With Silver, Eternal Summers received comparisons to a barrage of 80s & 90s era lo-fi indie bands. With Correct Behavior, Eternal Summers is letting go of the things that once defined them, their status as a duo, their attachment to a specific instrument, and their need to remain insular, to create their most realized album.
Nevermind the constant threat of a cease and desist letter, when Carrie Brownstein tells you that your band name is weak, you change it. But it isn't as simple as a name change for Philadelphia's minimal noise pop duo Reading Rainbow, significant line up additions facilitated the adoption of a new moniker. So...drum roll please...as we reintroduce Philadelphia's Bleeding Rainbow, now a full-blown, Brownstein-approved, rock quartet. The name better represents the band's evolving sound and is all around more badass and trippy as sh*t. The founding members, Sarah Everton, who moved from drums to bass to give her vocals a better chance to shine, and vocalist/guitarist Rob Garcia are now joined by Al Creedon on lead guitar and drummer Greg Frantz.
While 2010's album release Prism Eyes gained significant attention and raised the band's profile among the indie elite, even that set might not be aware of the previous self-released album Mystical Participation. If Prism Eyes is, by their own description, their attempt at writing pop songs, and Mystical Participation emphasizes an aesthetic of loud and drone-y guitars instead of focused song structure, Yeah Right, the band's third album release set for October 9th, 2012 on Kanine Records, is the merging and maturation of all these ideas and sounds.
For Yeah Right, the band has opted for a bi-polar approach to production, pushing the extremes of murky, ominous and sometimes harsh and fuzzed-out guitar onslaughts ("Pink Ruff") as well as a strong repertoire of hushed, ethereal moments ("Cover the Sky") aiming to evoke a nostalgia for 90s slacker culture without sounding bored or contrived. While previous releases reside in the reverb-soaked psychedelic pop realm, Bleeding Rainbow says, "the sound this time around was more directly influenced by bands from our teenage-hood such as Sonic Youth, My Bloody Valentine, Nirvana, Smashing Pumpkins, and Yo La Tengo to name a few." Mixing hints of Greg Sage's anthemic, anxiety-ridden punk riffs, with equal parts drone and noise swells reminiscent of Kevin Shields at his most inventive, with an overlaying of boy-girl harmonies, Bleeding Rainbow channels the Mamas and the Papas as if backed by early Smashing Pumpkins.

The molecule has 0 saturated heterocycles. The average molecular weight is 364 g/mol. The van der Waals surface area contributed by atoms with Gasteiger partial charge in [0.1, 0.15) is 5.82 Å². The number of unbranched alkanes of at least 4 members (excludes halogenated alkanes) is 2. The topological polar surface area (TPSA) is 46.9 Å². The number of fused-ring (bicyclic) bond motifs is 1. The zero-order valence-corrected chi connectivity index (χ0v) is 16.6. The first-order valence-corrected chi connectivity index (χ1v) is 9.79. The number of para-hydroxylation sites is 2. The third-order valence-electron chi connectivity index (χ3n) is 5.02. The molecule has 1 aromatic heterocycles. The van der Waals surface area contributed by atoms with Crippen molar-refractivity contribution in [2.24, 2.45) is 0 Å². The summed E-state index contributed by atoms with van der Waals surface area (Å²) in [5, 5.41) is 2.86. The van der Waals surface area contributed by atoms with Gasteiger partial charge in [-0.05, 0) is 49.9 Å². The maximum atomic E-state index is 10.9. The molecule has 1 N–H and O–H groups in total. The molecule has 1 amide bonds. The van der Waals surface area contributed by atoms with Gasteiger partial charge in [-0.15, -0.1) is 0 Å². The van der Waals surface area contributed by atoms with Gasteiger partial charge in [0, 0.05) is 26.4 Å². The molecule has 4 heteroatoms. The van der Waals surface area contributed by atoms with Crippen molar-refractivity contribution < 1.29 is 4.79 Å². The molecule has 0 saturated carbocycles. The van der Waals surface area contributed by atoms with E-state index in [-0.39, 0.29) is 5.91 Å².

With the inclusion of two long time friends and supporters of the band, Bleeding Rainbow has not only freed itself from the limitations of a two-piece, but given themselves a chance to delve deeper into the mood of songs and allow for extended instrumental sections ("Drift Away"). A more collaborative songwriting approach has resulted in more complex songs, but that does not mean they are without pretty sounds or pop moments. So while Yeah Right opens up easy and welcoming ("Go Ahead"), the end will leave you feeling as if a wall of noise has permeated through your body ("Get Lost"). Bleeding Rainbow set out to create something beautiful from harsh noise, and Yeah Right succeeds wildly at doing just that.